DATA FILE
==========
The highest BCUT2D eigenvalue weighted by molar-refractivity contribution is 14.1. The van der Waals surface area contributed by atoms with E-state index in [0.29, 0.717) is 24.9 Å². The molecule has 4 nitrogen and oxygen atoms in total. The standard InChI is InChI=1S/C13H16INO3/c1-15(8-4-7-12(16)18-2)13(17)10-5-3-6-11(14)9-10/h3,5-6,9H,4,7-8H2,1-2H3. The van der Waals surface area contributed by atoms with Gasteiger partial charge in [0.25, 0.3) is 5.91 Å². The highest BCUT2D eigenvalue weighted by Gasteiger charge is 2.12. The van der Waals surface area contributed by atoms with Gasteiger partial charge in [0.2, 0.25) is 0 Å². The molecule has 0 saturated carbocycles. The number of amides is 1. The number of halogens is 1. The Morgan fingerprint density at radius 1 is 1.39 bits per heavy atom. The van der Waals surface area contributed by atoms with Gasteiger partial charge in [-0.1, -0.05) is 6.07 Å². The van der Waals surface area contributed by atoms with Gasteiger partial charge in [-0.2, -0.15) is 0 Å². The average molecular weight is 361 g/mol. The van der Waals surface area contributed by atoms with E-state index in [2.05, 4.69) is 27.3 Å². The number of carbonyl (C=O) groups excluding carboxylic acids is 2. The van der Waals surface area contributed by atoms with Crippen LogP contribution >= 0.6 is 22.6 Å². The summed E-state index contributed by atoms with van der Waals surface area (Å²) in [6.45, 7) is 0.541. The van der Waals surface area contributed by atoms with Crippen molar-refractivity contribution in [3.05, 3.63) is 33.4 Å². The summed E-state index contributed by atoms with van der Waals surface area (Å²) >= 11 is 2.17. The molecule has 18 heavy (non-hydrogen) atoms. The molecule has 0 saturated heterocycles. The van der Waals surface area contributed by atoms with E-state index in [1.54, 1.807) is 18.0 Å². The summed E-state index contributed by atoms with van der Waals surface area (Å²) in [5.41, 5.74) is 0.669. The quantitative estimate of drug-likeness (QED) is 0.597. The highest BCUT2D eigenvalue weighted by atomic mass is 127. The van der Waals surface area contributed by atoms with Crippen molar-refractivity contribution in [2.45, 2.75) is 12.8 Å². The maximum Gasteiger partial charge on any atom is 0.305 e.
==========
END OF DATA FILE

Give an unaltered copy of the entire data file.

The highest BCUT2D eigenvalue weighted by molar-refractivity contribution is 14.1. The van der Waals surface area contributed by atoms with E-state index in [0.29, 0.717) is 24.9 Å². The molecule has 4 nitrogen and oxygen atoms in total. The standard InChI is InChI=1S/C13H16INO3/c1-15(8-4-7-12(16)18-2)13(17)10-5-3-6-11(14)9-10/h3,5-6,9H,4,7-8H2,1-2H3. The van der Waals surface area contributed by atoms with Gasteiger partial charge in [0.25, 0.3) is 5.91 Å². The highest BCUT2D eigenvalue weighted by Gasteiger charge is 2.12. The van der Waals surface area contributed by atoms with Gasteiger partial charge in [0.2, 0.25) is 0 Å². The molecule has 0 saturated carbocycles. The number of amides is 1. The number of halogens is 1. The Morgan fingerprint density at radius 1 is 1.39 bits per heavy atom. The van der Waals surface area contributed by atoms with Gasteiger partial charge in [-0.1, -0.05) is 6.07 Å². The van der Waals surface area contributed by atoms with Gasteiger partial charge in [-0.2, -0.15) is 0 Å². The average molecular weight is 361 g/mol. The van der Waals surface area contributed by atoms with E-state index in [2.05, 4.69) is 27.3 Å². The number of carbonyl (C=O) groups excluding carboxylic acids is 2. The van der Waals surface area contributed by atoms with Crippen LogP contribution >= 0.6 is 22.6 Å². The summed E-state index contributed by atoms with van der Waals surface area (Å²) in [6.45, 7) is 0.541. The van der Waals surface area contributed by atoms with Crippen molar-refractivity contribution in [3.05, 3.63) is 33.4 Å². The summed E-state index contributed by atoms with van der Waals surface area (Å²) >= 11 is 2.17. The molecule has 18 heavy (non-hydrogen) atoms. The molecule has 0 saturated heterocycles. The van der Waals surface area contributed by atoms with E-state index in [1.54, 1.807) is 18.0 Å². The summed E-state index contributed by atoms with van der Waals surface area (Å²) in [5.41, 5.74) is 0.669. The quantitative estimate of drug-likeness (QED) is 0.597. The highest BCUT2D eigenvalue weighted by atomic mass is 127. The van der Waals surface area contributed by atoms with Crippen molar-refractivity contribution in [2.45, 2.75) is 12.8 Å². The maximum Gasteiger partial charge on any atom is 0.305 e.